“Live your questions now, and perhaps even without knowing it, you will live along some distant day into your answers.” –Rainer Maria Rilke
I am trying to go deeper with my understanding of this famous quote, which I loved from the time I first read it in Letters to a Young Poet. Like most mothers, especially those who are also teachers, I find advice-giving comes naturally to me. If I learn something, my immediate desire is to share it. This enthusiasm for learning and sharing can sometimes be counterproductive to the goal of transformation. We can’t learn as well from second-hand experience as we can from immediate experiences of our own. The secret to great teaching and to great community building is to ask the right questions.
Rilke’s famous advice to the young poet–live the questions–came alive in our program staff meeting yesterday. Using Peter Block’s book on community as a guide, we worked together to answer the kinds of questions that Block recommends.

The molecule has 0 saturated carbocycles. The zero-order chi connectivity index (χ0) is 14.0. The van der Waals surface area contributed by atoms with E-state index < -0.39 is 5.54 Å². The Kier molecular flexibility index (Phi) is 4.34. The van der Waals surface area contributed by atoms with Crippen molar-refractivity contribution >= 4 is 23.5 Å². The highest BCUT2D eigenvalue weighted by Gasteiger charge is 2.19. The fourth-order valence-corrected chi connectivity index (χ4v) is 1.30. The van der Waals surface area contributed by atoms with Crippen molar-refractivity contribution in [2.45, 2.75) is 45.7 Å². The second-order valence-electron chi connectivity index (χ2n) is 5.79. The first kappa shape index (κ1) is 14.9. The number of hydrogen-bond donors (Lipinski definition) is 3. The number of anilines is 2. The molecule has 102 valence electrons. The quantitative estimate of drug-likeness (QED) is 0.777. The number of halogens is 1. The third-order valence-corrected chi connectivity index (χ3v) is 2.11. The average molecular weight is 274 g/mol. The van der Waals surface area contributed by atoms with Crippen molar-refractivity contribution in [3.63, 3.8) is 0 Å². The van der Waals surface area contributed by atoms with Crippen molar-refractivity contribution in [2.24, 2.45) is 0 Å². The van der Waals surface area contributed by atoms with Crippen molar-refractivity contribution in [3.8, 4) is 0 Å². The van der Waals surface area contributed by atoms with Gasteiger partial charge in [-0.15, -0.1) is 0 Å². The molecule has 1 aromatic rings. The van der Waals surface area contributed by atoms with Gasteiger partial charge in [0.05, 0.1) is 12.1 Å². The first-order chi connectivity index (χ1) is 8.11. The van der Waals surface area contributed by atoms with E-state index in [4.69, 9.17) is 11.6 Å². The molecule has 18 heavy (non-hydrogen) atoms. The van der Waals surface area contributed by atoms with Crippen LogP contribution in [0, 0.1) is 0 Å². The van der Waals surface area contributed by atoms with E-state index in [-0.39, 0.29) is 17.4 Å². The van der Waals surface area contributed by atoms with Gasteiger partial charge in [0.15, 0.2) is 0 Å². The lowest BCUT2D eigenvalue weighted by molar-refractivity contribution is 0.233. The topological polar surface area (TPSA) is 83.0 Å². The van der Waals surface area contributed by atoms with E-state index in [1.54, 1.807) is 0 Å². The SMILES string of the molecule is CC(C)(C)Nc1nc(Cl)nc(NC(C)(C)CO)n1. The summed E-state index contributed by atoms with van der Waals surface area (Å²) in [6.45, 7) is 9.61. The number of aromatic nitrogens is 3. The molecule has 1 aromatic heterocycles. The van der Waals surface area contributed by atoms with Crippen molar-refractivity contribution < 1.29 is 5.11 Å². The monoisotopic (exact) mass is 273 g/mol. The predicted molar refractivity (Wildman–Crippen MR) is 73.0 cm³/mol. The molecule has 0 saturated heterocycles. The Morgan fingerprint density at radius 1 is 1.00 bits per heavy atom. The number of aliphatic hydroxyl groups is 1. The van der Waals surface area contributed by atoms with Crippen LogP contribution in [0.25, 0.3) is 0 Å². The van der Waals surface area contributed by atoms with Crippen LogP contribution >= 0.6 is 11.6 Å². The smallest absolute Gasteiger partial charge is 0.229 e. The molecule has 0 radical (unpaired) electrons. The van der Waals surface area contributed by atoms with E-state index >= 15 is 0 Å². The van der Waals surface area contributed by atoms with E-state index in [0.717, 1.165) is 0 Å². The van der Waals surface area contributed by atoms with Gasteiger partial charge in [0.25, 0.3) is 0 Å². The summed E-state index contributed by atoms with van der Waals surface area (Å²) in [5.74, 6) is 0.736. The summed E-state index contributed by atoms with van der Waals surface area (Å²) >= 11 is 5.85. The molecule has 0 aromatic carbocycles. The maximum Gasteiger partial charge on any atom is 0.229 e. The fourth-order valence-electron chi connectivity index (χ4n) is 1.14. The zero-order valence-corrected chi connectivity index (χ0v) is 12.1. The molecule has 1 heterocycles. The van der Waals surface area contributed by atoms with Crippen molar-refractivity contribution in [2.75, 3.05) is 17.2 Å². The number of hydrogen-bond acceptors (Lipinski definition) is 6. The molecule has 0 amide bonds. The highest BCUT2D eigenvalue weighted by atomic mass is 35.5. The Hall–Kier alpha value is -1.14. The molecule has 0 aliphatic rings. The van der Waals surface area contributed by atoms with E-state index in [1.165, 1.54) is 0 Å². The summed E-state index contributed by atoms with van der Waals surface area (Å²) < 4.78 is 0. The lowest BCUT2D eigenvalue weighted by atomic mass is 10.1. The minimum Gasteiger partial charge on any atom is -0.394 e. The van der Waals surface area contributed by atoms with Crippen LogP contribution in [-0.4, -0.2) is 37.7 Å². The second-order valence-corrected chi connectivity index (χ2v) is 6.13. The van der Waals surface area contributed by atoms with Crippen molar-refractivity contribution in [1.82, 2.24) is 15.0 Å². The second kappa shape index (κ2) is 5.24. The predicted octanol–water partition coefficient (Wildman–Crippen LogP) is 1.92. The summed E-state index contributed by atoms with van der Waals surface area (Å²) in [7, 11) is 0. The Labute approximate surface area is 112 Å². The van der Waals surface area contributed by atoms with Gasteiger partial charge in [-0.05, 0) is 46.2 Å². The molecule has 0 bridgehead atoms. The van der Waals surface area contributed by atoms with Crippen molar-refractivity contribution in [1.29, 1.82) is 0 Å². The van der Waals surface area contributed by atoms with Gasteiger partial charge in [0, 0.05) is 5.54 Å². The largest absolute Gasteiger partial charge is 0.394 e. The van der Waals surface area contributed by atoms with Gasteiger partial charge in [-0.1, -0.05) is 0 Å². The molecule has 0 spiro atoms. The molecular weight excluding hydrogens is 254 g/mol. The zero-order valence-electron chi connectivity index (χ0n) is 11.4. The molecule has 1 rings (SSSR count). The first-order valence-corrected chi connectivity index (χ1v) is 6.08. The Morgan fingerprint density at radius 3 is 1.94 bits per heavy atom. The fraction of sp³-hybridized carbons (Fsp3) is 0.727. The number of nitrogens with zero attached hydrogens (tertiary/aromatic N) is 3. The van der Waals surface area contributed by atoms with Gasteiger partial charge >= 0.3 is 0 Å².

Many questions people ask in groups are directed at placing blame (e.g., “how do we get people to be more responsible?”), and especially at projecting it outward. Good questions carry commitment for the individual to examine his or her own mind, heart, and spirit. Block says a great question contains three qualities:
1. it is ambiguous. Meaning is assigned by the listener, not the asker.
2. It is personal. Questions derive power from the passion of personal connection and commitment.
3. It evokes anxiety. Here is a Peter Block sentence worth pondering a long time: “It is our wish to escape from anxiety that steals our aliveness”(106).
I believe Rilke would like these three characteristics of great questions. I want to spend the weekend pondering what kinds of questions to ask my class on Monday afternoon. What will awaken enough personal connection, ambiguity, and anxiety to be useful?